Click on Update to go back to the properties of the uplink node. Click on Done.

Now drag the green debug box from the output menu on the left to the flow. Connect the gray dots from the blue box to the debug box. Double click on the debug box and select “complete msg object”. To get the full payload. Now click Done.

If all is right you can click Deploy in the upper right corner. The gray dot on the dragino-gps-tracker box has to be green to show it’s connected to TTN. You can see the new payloads coming in Node-RED in the debug window on the right. Select “Debug messages” from the hamburger menu.

Connecting Node-RED to InfluxDB

Install InfluxDB on your system and create a new database. There are many manuals online you can follow. Now let’s connect Node-RED to InfluxDB. Click on the hamburger menu / Palette. Search for the node-red-contrib-influxdb palette and install it. Click Close and restart Node-RED.

You will now see some influxdb boxes under the storage menu on the left. Drag the brown influxdb out node to the flow on the right.

Double click it and click on the pencil next to Server to create a new database connection. Fill in the ip address of the Host, the port and the previously created database. Enter the user credentials and Click Update.

You are now back in the influxdb out node properties, select the just created server. Enter “location” in the Measurement field to fill the location table with the output of the payload from the GPS Tracker. Give it a name and click on Done.

 

You have now successfully created the database connection. Click on Deploy to apply the changes. The debug window gives you some messages for troubleshooting connection issues.

Connect Grafana to InfluxDB

First you have to install the InfluxDB data source and connect to the just created InfluxDB database. Click on Configuration / Data Sources and search for the InfluxDB data source. Give it a name, fill in the ip address and port number. Under Auth, select “With Credentials” and fill in the Database name, username and password to connect to InfluxDB.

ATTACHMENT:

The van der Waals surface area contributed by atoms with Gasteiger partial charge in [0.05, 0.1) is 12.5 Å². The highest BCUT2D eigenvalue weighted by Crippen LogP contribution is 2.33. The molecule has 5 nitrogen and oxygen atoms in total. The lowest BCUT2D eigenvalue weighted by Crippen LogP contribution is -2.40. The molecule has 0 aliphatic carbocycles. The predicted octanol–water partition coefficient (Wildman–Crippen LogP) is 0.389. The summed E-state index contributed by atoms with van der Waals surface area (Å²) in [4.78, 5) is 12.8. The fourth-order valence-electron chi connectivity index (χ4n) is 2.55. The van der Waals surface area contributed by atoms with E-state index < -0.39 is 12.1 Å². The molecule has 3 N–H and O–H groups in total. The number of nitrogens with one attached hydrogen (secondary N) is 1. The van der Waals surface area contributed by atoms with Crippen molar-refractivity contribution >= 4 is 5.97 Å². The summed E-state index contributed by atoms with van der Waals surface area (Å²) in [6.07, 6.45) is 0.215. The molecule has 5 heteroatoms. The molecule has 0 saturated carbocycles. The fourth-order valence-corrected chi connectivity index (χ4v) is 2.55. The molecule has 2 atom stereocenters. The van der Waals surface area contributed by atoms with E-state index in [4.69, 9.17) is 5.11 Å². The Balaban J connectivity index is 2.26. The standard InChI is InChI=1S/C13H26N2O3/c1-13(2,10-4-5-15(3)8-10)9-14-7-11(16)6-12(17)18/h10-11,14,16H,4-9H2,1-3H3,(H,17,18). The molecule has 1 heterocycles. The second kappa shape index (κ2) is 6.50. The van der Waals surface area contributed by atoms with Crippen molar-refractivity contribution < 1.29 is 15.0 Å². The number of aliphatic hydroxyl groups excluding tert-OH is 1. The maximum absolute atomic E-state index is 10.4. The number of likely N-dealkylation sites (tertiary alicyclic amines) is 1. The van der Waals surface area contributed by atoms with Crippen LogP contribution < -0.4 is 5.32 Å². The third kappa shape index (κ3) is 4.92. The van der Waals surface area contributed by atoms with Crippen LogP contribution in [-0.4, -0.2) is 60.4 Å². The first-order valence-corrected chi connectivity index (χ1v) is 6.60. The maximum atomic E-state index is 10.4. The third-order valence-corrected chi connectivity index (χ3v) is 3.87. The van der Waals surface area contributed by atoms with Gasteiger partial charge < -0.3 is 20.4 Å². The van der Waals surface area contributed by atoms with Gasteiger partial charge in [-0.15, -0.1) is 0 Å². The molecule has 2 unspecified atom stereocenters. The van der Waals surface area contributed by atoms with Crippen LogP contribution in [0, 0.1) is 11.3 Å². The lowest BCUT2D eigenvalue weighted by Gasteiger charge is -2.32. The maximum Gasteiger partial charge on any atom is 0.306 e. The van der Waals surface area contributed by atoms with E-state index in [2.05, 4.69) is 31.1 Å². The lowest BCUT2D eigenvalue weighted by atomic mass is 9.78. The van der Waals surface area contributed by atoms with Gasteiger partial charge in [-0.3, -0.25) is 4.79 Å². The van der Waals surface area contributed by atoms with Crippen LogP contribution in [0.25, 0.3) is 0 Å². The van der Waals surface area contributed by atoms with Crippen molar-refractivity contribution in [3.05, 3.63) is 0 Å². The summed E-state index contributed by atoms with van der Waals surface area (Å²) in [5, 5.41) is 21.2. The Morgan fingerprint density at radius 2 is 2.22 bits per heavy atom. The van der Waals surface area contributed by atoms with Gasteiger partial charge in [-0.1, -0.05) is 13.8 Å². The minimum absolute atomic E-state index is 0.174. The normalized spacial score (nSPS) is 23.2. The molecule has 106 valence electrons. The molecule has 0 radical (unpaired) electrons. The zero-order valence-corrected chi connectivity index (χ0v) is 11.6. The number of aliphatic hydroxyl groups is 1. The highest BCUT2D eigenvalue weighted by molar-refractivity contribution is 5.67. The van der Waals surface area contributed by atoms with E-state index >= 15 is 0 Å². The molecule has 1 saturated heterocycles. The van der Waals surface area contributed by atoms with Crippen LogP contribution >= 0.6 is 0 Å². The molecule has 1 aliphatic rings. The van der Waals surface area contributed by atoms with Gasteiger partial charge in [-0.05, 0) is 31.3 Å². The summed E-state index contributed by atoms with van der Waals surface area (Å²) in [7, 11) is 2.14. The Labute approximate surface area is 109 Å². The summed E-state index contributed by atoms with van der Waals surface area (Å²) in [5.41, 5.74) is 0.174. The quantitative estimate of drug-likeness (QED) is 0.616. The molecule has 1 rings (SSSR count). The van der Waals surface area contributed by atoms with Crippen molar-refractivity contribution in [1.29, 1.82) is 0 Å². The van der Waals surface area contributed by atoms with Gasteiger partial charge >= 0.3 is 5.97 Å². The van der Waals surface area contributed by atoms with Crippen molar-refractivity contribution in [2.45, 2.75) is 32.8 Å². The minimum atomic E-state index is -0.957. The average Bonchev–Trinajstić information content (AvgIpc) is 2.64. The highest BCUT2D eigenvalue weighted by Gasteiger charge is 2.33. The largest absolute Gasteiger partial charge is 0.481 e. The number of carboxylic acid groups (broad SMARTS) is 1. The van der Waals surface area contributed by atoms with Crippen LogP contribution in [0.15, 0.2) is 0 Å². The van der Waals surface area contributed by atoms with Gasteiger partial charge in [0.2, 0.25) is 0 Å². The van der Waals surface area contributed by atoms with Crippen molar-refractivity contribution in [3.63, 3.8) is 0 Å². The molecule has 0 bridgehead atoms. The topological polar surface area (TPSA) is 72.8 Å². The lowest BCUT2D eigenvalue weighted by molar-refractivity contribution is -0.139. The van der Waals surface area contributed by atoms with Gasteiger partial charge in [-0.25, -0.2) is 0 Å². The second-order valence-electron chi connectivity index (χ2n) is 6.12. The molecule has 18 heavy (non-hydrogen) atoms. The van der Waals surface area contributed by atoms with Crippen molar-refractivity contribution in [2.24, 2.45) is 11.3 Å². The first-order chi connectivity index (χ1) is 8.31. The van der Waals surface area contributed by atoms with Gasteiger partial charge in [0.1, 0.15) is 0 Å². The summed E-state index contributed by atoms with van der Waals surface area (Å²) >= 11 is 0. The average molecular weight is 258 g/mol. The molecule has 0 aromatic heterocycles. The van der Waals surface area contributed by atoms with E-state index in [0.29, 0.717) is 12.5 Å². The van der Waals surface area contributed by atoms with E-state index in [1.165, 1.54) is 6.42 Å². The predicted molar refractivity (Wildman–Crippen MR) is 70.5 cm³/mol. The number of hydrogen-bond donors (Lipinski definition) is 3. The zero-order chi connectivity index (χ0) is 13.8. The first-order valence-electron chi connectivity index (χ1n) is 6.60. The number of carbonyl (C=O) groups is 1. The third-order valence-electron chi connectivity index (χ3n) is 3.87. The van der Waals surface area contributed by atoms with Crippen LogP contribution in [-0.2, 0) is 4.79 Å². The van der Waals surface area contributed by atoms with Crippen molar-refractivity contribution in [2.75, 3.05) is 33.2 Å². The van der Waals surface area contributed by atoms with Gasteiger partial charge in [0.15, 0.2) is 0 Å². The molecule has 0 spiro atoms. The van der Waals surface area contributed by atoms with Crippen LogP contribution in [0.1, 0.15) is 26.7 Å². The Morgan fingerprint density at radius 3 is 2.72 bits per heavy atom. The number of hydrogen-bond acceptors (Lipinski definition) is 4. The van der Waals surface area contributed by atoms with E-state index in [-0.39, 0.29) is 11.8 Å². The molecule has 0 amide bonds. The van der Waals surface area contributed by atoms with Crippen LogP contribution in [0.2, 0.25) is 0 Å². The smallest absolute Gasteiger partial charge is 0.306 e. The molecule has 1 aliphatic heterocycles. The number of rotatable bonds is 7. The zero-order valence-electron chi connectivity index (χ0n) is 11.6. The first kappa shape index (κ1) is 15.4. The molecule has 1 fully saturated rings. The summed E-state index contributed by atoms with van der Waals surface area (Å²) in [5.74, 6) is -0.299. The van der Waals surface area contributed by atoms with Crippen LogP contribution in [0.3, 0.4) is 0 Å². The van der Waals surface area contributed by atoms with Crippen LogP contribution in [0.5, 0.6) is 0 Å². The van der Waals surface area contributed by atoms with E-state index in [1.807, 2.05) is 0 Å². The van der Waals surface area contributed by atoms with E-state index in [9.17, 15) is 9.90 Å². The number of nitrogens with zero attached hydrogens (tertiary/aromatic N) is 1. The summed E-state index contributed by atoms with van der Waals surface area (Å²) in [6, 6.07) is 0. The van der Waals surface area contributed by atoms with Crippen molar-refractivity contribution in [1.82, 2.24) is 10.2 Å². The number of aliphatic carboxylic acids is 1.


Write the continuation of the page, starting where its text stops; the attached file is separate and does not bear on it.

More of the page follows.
Click on Save & Test to apply the changes.

Installing the Grafana TrackMap plugin

You are now ready to install the Grafana TrackMap plugin. This plugin uses the location information from the database to display it on a map. You can even make a graph of the battery voltage and configure an alarm when you have to recharge the battery.

You can install the TrackMap plugin the cli. Just install it by entering:

sudo grafana-cli plugins install pr0ps-trackmap-panel

You are now able to add a new visualisation when you add a new dashboard. Just fill in the next fields and the locations from the tracker will be displayed on the map.

You can paste this into grafana to make it more easy:

SELECT median("latitude"), median("longitude") FROM "location" WHERE $timeFilter GROUP BY time($__interval) fill(none)

Adding the battery graph

Did you see the battery graph in the previous screenshot? You can enable this by creating a new graph. Just enter the following fields:

You can paste the following code to make it easy for yourselve:

SELECT mean("value") FROM "measurement" WHERE $timeFilter GROUP BY time($__interval) fill(null)

Change the following settings:

  • Visualisation / Draw Modes / Points: enabled
  • Visualisation / Stacking & Null Value: Connected
  • Axes / Left Y / Y-Min 0
  • Axes / Left Y / Y-Max 5.5
  • Axes / Left Y / Units / Energy / Volt
  • Legend / Options / To the right: enable
  • Legend / Options / Values / Current: enable
  • Thresholds & Time Regions / T1 gt : 2,8 – Color Critical – Line: enabled

That’s it, you’re done!